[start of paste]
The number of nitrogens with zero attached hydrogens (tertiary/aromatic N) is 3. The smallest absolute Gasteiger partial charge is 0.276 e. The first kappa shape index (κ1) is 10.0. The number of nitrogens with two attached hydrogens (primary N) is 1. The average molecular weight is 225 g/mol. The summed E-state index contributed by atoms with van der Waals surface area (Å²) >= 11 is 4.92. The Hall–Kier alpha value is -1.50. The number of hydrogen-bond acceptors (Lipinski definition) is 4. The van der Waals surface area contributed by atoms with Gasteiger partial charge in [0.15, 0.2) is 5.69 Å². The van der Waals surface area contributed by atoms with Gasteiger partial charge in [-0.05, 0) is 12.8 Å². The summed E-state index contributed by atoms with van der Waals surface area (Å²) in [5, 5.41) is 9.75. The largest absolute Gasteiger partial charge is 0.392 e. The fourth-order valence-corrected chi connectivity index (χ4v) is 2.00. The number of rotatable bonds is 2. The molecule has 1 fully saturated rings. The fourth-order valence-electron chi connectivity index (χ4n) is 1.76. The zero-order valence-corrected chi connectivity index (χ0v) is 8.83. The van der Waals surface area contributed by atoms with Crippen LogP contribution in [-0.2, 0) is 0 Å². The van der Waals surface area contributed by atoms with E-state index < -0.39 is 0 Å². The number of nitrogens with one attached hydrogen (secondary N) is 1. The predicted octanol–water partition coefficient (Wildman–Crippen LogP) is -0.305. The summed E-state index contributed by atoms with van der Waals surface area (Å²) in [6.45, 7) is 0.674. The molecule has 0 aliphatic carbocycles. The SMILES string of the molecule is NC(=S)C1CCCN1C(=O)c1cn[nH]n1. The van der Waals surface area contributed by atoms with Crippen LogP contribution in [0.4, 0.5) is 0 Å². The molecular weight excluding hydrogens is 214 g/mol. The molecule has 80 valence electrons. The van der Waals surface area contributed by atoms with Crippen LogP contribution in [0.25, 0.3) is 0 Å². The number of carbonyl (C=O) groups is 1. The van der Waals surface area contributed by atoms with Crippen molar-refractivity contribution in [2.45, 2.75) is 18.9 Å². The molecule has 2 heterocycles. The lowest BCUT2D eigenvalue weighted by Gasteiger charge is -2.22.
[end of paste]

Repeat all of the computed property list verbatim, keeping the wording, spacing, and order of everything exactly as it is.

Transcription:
The number of nitrogens with zero attached hydrogens (tertiary/aromatic N) is 3. The smallest absolute Gasteiger partial charge is 0.276 e. The first kappa shape index (κ1) is 10.0. The number of nitrogens with two attached hydrogens (primary N) is 1. The average molecular weight is 225 g/mol. The summed E-state index contributed by atoms with van der Waals surface area (Å²) >= 11 is 4.92. The Hall–Kier alpha value is -1.50. The number of hydrogen-bond acceptors (Lipinski definition) is 4. The van der Waals surface area contributed by atoms with Gasteiger partial charge in [0.15, 0.2) is 5.69 Å². The van der Waals surface area contributed by atoms with Gasteiger partial charge in [-0.05, 0) is 12.8 Å². The summed E-state index contributed by atoms with van der Waals surface area (Å²) in [5, 5.41) is 9.75. The largest absolute Gasteiger partial charge is 0.392 e. The fourth-order valence-corrected chi connectivity index (χ4v) is 2.00. The number of rotatable bonds is 2. The molecule has 1 fully saturated rings. The fourth-order valence-electron chi connectivity index (χ4n) is 1.76. The zero-order valence-corrected chi connectivity index (χ0v) is 8.83. The van der Waals surface area contributed by atoms with Crippen LogP contribution in [-0.2, 0) is 0 Å². The van der Waals surface area contributed by atoms with E-state index < -0.39 is 0 Å². The number of nitrogens with one attached hydrogen (secondary N) is 1. The predicted octanol–water partition coefficient (Wildman–Crippen LogP) is -0.305. The summed E-state index contributed by atoms with van der Waals surface area (Å²) in [6.45, 7) is 0.674. The molecule has 0 aliphatic carbocycles. The SMILES string of the molecule is NC(=S)C1CCCN1C(=O)c1cn[nH]n1. The van der Waals surface area contributed by atoms with Crippen LogP contribution in [0.4, 0.5) is 0 Å². The molecular weight excluding hydrogens is 214 g/mol. The molecule has 80 valence electrons. The van der Waals surface area contributed by atoms with Crippen LogP contribution in [0.25, 0.3) is 0 Å². The number of carbonyl (C=O) groups is 1. The van der Waals surface area contributed by atoms with Crippen molar-refractivity contribution in [2.45, 2.75) is 18.9 Å². The molecule has 2 heterocycles. The lowest BCUT2D eigenvalue weighted by Gasteiger charge is -2.22.